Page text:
What is the difference between de facto and de jure possession?

Propertypistol

The two most commonly used words in real estate are de facto and de jure possession. De facto refers to physical custody of property, whereas de jure refers to legal possession of an immovable item independent of physical possession.

One of the most important notions in real estate is possession. It is crucial since lakhs of property purchase and possession issues are now being litigated throughout the country. To prevent legal squabbles, it is good to grasp the terminology “possession” whether you intend to invest in real estate or currently own a property.

Possession is divided into two basic categories: de facto and de jure. To grasp this, we must first grasp the concept of possession.

What does the term “possession” signify in real estate?

Possession refers to having physical custody over something. Possession is also prima facie (on first appearance) evidence of ownership. This contributes to the notion that the physical holder of a tangible object is its owner, and that others should show their legal title in order to claim ownership over it.

Physical control of property need not constitute legal possession. Physical control must be underpinned by a legally binding instrument, such as a sale or lease deed.

What are the many categories of possessions?

The following are the two broad categories of possession:

De facto possession

This sort of possession relates to the physical custody of a tangible asset. A person who has physical control over a thing has de facto possession of it. De facto possession consists of two basic components: ‘corpus’ and ‘animus.’

Corpus of possession

Corpus signifies the possessor’s physical relationship to the property and connection with the entire world. As a result, the possessor must have some possession or control or be fully present to have a realistic belief that others will not tamper with it, i.e. others will not obstruct their ability to use and appreciate the property. The owner can secure the promise of non-interference in the following methods.

  • Physical power of the possessor: The individual in possession of property often employs fences, doors, and walls, among other things, to keep others from meddling with their ownership.
  • The possessor’s bodily appearance: In many circumstances, merely the possessor’s personal existence is adequate to retain ownership, even if they possess the physical ability to prevent others from meddling with their possession. Furthermore, possession is not forfeited simply by the possessor’s brief departure from the property. A person who goes for a stroll and leaves their house alone, for instance, does not lose custody of it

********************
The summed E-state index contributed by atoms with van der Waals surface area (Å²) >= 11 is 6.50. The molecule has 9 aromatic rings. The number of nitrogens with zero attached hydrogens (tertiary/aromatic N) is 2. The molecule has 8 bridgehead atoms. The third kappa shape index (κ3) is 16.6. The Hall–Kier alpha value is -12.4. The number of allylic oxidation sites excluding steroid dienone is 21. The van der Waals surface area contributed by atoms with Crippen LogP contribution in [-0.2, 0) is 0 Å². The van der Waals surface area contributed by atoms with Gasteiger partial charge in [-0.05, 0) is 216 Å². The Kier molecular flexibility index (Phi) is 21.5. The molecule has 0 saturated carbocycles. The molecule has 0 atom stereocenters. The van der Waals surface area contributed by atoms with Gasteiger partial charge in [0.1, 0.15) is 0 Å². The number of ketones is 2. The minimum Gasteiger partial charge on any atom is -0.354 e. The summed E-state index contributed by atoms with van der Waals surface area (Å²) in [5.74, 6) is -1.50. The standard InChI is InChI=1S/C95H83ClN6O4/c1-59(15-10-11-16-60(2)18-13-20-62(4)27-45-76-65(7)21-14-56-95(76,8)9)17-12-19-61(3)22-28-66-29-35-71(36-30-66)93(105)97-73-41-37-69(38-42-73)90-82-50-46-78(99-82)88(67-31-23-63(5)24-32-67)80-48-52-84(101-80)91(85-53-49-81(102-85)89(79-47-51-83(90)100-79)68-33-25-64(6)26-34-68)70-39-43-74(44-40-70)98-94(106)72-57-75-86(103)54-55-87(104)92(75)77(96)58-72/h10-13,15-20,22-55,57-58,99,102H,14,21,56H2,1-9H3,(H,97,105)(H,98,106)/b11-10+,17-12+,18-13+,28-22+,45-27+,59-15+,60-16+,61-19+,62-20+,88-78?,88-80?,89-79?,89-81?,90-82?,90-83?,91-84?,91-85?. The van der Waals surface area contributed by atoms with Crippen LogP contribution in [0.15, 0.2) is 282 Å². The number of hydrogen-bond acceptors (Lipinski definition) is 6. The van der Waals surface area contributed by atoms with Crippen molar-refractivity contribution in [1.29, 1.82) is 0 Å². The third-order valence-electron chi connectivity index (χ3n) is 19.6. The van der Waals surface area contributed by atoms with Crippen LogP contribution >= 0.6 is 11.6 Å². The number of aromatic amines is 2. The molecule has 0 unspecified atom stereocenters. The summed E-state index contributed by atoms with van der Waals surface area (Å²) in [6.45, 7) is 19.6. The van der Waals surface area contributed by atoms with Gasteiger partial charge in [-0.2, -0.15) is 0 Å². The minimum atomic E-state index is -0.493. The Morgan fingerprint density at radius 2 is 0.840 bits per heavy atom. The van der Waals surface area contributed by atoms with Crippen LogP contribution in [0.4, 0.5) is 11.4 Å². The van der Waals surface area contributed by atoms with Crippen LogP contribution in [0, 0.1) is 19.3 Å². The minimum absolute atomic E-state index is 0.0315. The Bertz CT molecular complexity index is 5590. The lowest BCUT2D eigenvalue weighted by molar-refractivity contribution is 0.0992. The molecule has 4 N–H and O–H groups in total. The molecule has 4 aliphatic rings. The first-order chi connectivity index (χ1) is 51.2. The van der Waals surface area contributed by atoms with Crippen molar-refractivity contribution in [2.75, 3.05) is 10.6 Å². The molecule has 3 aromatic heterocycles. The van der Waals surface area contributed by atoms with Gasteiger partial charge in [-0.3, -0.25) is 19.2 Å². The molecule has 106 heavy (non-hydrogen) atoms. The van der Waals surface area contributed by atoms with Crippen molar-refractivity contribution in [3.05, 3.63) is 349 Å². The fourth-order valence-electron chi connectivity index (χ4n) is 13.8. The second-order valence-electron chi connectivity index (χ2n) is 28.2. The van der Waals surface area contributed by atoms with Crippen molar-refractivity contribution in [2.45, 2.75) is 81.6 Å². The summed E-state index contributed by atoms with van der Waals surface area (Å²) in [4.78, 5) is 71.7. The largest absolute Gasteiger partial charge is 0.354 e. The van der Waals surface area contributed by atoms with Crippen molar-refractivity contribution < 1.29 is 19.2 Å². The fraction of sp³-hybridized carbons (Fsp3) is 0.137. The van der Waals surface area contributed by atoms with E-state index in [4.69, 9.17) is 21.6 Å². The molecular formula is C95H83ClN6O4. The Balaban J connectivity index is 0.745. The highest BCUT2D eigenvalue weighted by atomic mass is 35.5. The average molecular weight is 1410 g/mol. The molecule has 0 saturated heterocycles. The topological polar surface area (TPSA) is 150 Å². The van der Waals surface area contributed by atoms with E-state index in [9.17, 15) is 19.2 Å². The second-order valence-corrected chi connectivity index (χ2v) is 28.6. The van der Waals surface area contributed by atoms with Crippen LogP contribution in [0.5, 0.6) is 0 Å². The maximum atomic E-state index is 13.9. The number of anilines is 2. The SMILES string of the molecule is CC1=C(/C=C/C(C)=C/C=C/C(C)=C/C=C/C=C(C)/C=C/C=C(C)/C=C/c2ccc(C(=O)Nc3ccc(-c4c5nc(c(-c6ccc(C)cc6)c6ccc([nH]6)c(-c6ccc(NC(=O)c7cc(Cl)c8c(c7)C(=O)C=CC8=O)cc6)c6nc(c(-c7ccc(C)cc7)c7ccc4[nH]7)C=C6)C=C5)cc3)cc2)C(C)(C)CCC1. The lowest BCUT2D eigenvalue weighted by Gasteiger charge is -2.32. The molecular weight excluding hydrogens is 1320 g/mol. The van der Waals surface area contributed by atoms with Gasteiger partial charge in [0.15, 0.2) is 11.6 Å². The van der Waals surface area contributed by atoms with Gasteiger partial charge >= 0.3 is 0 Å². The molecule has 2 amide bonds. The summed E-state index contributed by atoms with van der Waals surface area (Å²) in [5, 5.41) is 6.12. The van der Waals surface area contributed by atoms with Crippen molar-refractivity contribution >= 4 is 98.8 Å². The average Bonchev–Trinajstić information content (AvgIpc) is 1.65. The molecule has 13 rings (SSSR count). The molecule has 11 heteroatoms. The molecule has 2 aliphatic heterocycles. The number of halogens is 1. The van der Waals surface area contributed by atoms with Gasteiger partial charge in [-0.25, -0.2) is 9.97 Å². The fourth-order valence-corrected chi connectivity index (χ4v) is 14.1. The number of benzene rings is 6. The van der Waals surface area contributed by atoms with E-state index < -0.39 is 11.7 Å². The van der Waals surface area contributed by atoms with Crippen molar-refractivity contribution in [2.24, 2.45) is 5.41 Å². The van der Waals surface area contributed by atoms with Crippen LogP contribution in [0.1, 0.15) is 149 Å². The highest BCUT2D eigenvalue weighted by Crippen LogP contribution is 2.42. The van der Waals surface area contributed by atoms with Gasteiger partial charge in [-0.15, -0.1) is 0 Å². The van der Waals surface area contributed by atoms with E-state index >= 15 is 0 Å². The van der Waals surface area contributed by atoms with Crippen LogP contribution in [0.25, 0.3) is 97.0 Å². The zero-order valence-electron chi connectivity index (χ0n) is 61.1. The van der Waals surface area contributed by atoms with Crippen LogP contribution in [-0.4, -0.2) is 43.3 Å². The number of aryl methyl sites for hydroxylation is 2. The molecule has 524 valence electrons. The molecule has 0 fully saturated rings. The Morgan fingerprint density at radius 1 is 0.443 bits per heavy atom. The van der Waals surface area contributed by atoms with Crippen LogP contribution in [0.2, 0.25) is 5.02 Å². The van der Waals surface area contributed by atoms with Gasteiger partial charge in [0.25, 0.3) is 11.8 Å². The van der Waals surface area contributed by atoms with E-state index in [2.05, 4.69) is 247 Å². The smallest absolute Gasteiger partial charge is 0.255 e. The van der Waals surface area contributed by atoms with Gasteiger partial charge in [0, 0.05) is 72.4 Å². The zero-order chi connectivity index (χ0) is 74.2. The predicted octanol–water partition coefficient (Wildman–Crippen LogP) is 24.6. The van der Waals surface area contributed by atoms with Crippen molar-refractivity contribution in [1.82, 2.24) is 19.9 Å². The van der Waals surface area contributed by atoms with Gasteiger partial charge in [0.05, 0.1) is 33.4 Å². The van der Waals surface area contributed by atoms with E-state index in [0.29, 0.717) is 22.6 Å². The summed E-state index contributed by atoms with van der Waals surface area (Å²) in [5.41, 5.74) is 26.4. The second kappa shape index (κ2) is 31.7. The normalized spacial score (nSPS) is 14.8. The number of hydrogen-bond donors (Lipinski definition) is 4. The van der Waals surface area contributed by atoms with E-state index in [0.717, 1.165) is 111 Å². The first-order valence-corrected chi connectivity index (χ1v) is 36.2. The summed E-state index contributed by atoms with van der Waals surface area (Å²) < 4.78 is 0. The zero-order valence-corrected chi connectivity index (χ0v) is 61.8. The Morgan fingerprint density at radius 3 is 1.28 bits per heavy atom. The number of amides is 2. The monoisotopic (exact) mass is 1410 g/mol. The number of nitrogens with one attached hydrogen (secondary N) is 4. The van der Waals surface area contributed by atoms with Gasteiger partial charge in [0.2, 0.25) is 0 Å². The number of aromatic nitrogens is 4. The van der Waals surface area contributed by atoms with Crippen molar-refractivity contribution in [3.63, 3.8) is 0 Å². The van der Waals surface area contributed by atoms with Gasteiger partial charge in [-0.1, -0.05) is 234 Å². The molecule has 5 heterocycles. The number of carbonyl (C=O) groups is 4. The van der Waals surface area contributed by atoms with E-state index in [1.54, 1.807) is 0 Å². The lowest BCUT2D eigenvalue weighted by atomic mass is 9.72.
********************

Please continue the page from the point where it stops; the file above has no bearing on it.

Animus

This theory, originally described as ‘Animus Possidendi,’ relates to the subjective aspect of possession. Although ‘corpus’ refers largely to physical control and power utilised to preserve access to a privately held property, ‘animus’ refers to the possessor’s purpose or desire to maintain control and operation of the object in their possession.

To put it simply, it is the possessor’s intentional purpose to prevent others from infringing with their right of possession. The animus is basically the mental component of possession. This desire to utilise the property (animus) solely does not have to be absolute.

De jure possession

Possession in law, often termed as ‘possessio civilis,’ refers to the legal possession of a property.

De jure possession happens when a person claims a property in the specified legal method in their region (for example, by a sale deed, rent agreement, or will) and inhabits it with no disagreement in order to own and use that property.

It is critical to emphasise that de jure possession is not the same as “ownership.” De jure possession can also refer to a tenancy, in which a renter legally dwells in a property after signing a lease agreement with the owner.

In most cases, an individual who has de facto possession of a property also has de jure possession of it. There are, though, limitations. A domestic assistant, for instance, may have mere physical authority over a property; yet, the factual and legal possessor is the property’s owner in the legal sense.

On the other end, there may be circumstances in which a person has no physical touch with the property but nevertheless has a legal title to it. “De jure possession is a sort of constructive possession,” says Sujatha Rangachari, Founder and Legal Practitioner of Rangachari Law Offices.

This implies that even if a person does not have physical control or contact with the property, they have legal right to deal with it as they see fit. A renter, for example, may be lawfully inhabiting an apartment, yet the landlord has constructive possession. The landlord may sell the property at any moment during the tenancy period, as long as it is specifically stated in the lease.”

To summarise, de facto and de jure refer to the basic distinction between physical and legal possession of property. Many scenarios, like as ownership and tenancy, allow for the coexistence of the two, but there are limitations.

Disclaimer: The views expressed above are for informational purposes only based on industry reports and related news stories. PropertyPistol does not guarantee the accuracy, completeness, or reliability of the information and shall not be held responsible for any action taken based on the published information.

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